"I have to go," she tells him.
"You're not staying to eat?"
"I can't, but you should. This place won't be here for much longer. I'm redeveloping most of the street. Restaurants like this are quaint, but they aren't profitable."
The man looks at her as a disappointed teacher might look at a wayward pupil. He asks her what he should order.
"The escargots are excellent."
She gets up, knocking the wobbly table. She says goodbye and makes her way to the end of the street where her driver is waiting for her in a blue Rolls Royce.
Just along from the French restaurant, there is a grate in the pavement, and along from the grate there is a hatch. Beneath the hatch, which opens and shuts on rusty hinges, there is a dark cellar, and inside the dark cellar there are a number of people. Two of the people come out of the hatch, and race each other down the street. They are making their way to an old pub: the Aphra Behn.
The Aphra Behn
Paul Daniels and Debbie McGee walk into a bar. The man they call Paul Daniels and the woman they call Debbie McGee walk into the Aphra Behn of Soho. They enter through an open back door then stand in a hot, poorly lit kitchen. On the counter, there is a second-hand feast: a plate of chips; a ramekin of tartar sauce; a gravy-sodden pie crust; an unfinished Greek salad with feta and pomegranate seeds.
The man they call Paul Daniels and the woman they call Debbie McGee pass through the kitchen without touching the food, and enter the main public room. The bartender looks up from his phone to see them pour the remaining liquid from discarded drinks into an empty plastic bottle. Gin, tonic water, lager, rum, cola, sparkling wine, Pimm's, a strawberry, a slice of cucumber and a novelty cocktail umbrella. Paul Daniels screws the lid onto the bottle and hides it in his coat, which he wears even on hot days. The mixture is an insurance policy. He will consume it later if something better cannot be begged or stolen.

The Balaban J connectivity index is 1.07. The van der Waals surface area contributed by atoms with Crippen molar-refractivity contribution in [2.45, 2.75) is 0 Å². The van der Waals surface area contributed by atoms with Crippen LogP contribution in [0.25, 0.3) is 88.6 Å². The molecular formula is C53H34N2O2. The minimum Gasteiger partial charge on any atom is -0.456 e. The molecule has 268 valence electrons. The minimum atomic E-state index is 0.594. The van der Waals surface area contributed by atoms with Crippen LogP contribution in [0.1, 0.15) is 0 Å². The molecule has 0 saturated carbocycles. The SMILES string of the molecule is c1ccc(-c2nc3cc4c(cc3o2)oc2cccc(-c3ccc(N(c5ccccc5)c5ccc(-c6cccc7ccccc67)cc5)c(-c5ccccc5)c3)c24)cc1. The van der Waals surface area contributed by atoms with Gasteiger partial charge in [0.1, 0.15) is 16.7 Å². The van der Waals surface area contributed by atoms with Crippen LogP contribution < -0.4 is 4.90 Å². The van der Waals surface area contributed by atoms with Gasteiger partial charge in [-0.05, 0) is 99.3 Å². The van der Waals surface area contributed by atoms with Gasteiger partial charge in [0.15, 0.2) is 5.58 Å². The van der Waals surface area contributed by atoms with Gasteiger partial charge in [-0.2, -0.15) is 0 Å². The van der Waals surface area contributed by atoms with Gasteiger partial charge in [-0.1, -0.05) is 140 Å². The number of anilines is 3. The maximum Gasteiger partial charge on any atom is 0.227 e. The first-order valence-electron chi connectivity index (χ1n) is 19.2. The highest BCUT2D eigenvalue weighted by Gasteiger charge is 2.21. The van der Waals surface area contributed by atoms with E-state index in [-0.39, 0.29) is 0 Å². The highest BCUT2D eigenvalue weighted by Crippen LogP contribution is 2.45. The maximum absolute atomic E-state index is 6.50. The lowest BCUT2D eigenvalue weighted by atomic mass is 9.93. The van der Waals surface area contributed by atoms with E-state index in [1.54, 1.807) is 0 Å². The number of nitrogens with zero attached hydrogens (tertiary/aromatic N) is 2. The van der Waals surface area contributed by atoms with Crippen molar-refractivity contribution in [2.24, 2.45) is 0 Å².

The bartender returns to his phone. He swipes right on all the pictures of women, 18 to 35, who have placed their profiles online for his perusal. He stopped following his employers' instructions to keep the riffraff at bay several weeks ago, when he decided bar work wasn't for him.
They call the man Paul Daniels because he performs magic tricks for tips and the woman Debbie McGee because she is always by his side, but unlike their glamorous namesakes, they have neither expertise, talent, wealth, nor much of an audience.
Paul Daniels is making his rounds of the tables and standing patrons. He inserts thin, purpled fingers into his pockets and pulls out a cup and three red sponge balls. They are lighter than their size should allow; a small-scale optical illusion. They stick to his fingers like marshmallows. He begins at the first table with the Three Cup Trick, even though in this he rarely succeeds. He knows how it should be done but loses concentration and forgets where he's put the ball. The man in front of him correctly guesses its location, and flips the cup with a satisfied smile.
"There you go, mate," he says. He is wearing a baby-pink polo shirt with a logo embroidered on the chest. "Now pay up." He holds out a hand.
It is well known in the Aphra Behn that Paul Daniels is not allowed to lose. For all the occasions on which grubby playing cards slip from the frayed sleeves of his coat, or silk handkerchiefs reveal their secrets too soon, the loyal patrons of the Aphra Behn feign astonishment and hand over their pennies willingly.
The man in the polo shirt insists on collecting his winnings. He is not a regular at the pub but a tourist. He intends to spend the evening watching women with silicone breast implants and the hair of Russian prisoners (severed, imported, bleached, glued to the new scalp) remove their clothes and dance for him while he slips crisp twenty-pound notes into their garters. He is a man who knows the price of everything. He likes to win and on this occasion he has won. He wants his 40p: 20p for his stake and 20p for his winnings.
Paul Daniels is unwilling to part with his cash. He hesitates.
"What's your game?" the man asks the magician. "If you win you take the money and if you lose you take the money? That's no way to run a business. Who's going to play your cup game if it's not properly competitive?"
Paul Daniels's hands tremble as he searches for copper coins. His ribcage convulses with incoherent apologies.
The woman they call Debbie McGee remains calm. It's a calmness derived from rehearsed apathy.